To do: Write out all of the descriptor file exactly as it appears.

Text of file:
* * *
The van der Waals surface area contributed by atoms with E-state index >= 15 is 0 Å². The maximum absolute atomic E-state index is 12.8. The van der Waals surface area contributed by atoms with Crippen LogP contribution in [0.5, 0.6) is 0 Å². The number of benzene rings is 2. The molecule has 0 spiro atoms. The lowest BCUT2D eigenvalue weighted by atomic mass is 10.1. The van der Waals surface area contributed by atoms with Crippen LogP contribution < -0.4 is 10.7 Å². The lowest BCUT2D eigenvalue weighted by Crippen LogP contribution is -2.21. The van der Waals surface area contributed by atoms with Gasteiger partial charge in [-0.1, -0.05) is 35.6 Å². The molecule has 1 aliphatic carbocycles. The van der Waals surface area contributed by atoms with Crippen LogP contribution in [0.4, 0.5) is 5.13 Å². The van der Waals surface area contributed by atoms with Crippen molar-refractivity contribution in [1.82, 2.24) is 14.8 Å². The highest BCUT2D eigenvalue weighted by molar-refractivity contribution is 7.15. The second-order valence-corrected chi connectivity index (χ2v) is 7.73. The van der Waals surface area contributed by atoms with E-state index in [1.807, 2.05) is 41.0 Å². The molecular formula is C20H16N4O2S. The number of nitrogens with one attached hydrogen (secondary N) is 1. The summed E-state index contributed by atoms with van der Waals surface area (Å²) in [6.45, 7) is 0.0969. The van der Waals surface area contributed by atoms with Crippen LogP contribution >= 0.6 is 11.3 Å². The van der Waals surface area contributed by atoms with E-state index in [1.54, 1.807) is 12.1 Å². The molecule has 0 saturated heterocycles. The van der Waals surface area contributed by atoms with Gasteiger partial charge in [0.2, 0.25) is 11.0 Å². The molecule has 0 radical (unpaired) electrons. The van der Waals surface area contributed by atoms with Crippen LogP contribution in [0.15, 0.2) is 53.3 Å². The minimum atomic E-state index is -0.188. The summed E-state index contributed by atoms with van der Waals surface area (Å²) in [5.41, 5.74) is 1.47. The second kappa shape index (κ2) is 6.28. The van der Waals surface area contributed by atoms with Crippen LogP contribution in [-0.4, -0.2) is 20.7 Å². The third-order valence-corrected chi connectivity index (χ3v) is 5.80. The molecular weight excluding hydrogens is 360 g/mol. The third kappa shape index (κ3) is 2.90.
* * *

The van der Waals surface area contributed by atoms with E-state index >= 15 is 0 Å². The maximum absolute atomic E-state index is 12.8. The van der Waals surface area contributed by atoms with Crippen LogP contribution in [0.5, 0.6) is 0 Å². The number of benzene rings is 2. The molecule has 0 spiro atoms. The lowest BCUT2D eigenvalue weighted by atomic mass is 10.1. The van der Waals surface area contributed by atoms with Crippen LogP contribution < -0.4 is 10.7 Å². The lowest BCUT2D eigenvalue weighted by Crippen LogP contribution is -2.21. The van der Waals surface area contributed by atoms with Gasteiger partial charge in [-0.1, -0.05) is 35.6 Å². The molecule has 1 aliphatic carbocycles. The van der Waals surface area contributed by atoms with Crippen LogP contribution in [0.4, 0.5) is 5.13 Å². The van der Waals surface area contributed by atoms with Crippen molar-refractivity contribution in [1.82, 2.24) is 14.8 Å². The highest BCUT2D eigenvalue weighted by molar-refractivity contribution is 7.15. The second-order valence-corrected chi connectivity index (χ2v) is 7.73. The van der Waals surface area contributed by atoms with E-state index in [1.807, 2.05) is 41.0 Å². The molecular formula is C20H16N4O2S. The number of nitrogens with one attached hydrogen (secondary N) is 1. The summed E-state index contributed by atoms with van der Waals surface area (Å²) in [6.45, 7) is 0.0969. The van der Waals surface area contributed by atoms with Crippen LogP contribution >= 0.6 is 11.3 Å². The van der Waals surface area contributed by atoms with E-state index in [1.54, 1.807) is 12.1 Å². The molecule has 0 saturated heterocycles. The van der Waals surface area contributed by atoms with Gasteiger partial charge in [0.2, 0.25) is 11.0 Å². The molecule has 0 radical (unpaired) electrons. The van der Waals surface area contributed by atoms with Crippen LogP contribution in [0.15, 0.2) is 53.3 Å². The minimum atomic E-state index is -0.188. The summed E-state index contributed by atoms with van der Waals surface area (Å²) in [5.41, 5.74) is 1.47. The second kappa shape index (κ2) is 6.28. The van der Waals surface area contributed by atoms with Crippen LogP contribution in [-0.4, -0.2) is 20.7 Å². The third-order valence-corrected chi connectivity index (χ3v) is 5.80. The molecular weight excluding hydrogens is 360 g/mol. The third kappa shape index (κ3) is 2.90.